Tar and Gemma live with Lily and Rob for a long time, their heroin smoking habit turning into long-term addiction. They are joined by Sally, another heroin addict. Lily becomes pregnant and this inspires them into attempting to quit by going cold turkey, however they fail after only a day. Lily continues to inject heroin while pregnant. Lily, Gemma and Sally work as prostitutes in a massage parlour to fund their addiction. After getting arrested, Tar is sent to a rehabilitation centre. Once out, he declares himself clean, but after going back to the flat with Gemma, Lily and Rob, he takes heroin again.

The catalyst comes after Tar and Gemma are found with heroin again; Tar takes the blame and this time is sent to prison. Gemma, now pregnant with Tar's baby, allows Vonny to get in touch with her mother, who asks Gemma to come home and have the baby with the help of her parents. She agrees, and after 3 and a half years she is back at home. Her story ends with her clean and heroin-free, bringing up the baby without Tar because she doesn't trust him to stay off the drugs. Tar, once out of prison, slowly weans himself off methadone and settles down with a girlfriend, visiting his and Gemma's daughter every few months.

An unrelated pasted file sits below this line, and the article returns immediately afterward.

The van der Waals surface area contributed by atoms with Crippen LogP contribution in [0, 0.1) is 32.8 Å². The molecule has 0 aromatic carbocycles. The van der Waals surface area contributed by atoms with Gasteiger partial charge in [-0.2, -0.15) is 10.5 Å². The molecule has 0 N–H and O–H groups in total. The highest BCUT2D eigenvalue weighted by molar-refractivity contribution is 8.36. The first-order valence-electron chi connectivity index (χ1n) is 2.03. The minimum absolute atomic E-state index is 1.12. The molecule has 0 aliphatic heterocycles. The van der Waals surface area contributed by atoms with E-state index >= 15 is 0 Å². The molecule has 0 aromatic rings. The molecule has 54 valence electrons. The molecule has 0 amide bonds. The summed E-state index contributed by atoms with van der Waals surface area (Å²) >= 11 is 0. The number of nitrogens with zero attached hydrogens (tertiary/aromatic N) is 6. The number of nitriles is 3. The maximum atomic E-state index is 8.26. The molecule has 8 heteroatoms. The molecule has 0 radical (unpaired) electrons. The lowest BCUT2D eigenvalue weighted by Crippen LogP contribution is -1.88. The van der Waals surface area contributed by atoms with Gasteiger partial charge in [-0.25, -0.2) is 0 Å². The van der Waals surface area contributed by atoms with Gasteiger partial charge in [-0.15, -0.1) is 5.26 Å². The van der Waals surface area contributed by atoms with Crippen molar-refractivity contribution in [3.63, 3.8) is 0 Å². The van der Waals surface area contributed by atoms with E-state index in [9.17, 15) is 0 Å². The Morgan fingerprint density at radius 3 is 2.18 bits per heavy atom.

Characters in "Junk"[edit]

  • David "Tar" Lawson – protagonist. Abused by his father, he is never proud of taking drugs but becomes a heroin addict.
  • Gemma Brogan – a rebellious 14-year-old, Tar's girlfriend, who runs away with him. She becomes a prostitute and a heroin addict.
  • Richard – an anarchist and left-wing activist who helps Gemma and Tar find somewhere to live.
  • Vonny – motherly anarchist figure who lives with Richard and Jerry, and helps Gemma along the path to rehabilitation.
  • Jerry – boyfriend of Vonny, lives with Richard and Vonny